In Franklin County, school nurses help develop guides for implementing the state’s standards.
Granville County Schools uses a curriculum from consumer goods company Procter & Gamble, called “Always Growing and Changing.”
Before 2009, state law focused on abstinence-only education, which has been rejected by many experts as being ineffective at preventing pregnancy or sexually transmitted infections when compared to comprehensive sex education. Back then, it was up to school systems to decide whether they wanted to teach more than just abstinence.
In 2009, the North Carolina General Assembly passed the Healthy Youth Act, expanding the law to include education about contraceptives, reducing risk of sexually transmitted infections and sexual violence. Anything taught must be medically accurate, a requirement most U.S. states don’t have, according to the Guttmacher Institute, a research and policy group that advocates for reproductive rights.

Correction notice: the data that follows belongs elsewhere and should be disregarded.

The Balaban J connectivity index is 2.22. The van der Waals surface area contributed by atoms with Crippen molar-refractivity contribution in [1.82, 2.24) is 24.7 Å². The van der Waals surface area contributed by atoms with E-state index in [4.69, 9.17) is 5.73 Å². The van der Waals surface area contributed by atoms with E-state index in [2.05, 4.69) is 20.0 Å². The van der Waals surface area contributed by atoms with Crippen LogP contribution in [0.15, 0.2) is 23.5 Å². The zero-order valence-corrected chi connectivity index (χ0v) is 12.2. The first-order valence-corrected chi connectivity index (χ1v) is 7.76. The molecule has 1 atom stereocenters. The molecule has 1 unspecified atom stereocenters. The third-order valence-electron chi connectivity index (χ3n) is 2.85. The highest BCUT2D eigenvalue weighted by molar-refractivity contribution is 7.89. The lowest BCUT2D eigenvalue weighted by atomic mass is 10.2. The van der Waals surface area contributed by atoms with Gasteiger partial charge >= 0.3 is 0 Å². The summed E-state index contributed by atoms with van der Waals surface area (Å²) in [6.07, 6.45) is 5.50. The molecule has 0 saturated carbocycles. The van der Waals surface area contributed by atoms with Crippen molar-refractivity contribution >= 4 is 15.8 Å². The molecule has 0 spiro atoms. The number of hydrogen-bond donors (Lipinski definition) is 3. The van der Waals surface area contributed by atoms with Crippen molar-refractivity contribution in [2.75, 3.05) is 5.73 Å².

“Research has shown time and time again that students who receive sexual education, they have a delayed onset of sexual activity,” Pittman said. The rates of teen pregnancy and sexually transmitted infections go down, and getting tested for infections rises.
“A lot of times people think, ‘Oh, if they receive sex education, they're going to go out and have sex.’ It's actually the opposite,” Pittman said. Having more knowledge and making “those informed decisions and realizing, ‘Hey, maybe I don't want to have sex,’ and giving them the tools of why they might not want to typically help some delay that sexual activity.”
‘Learning the hard way’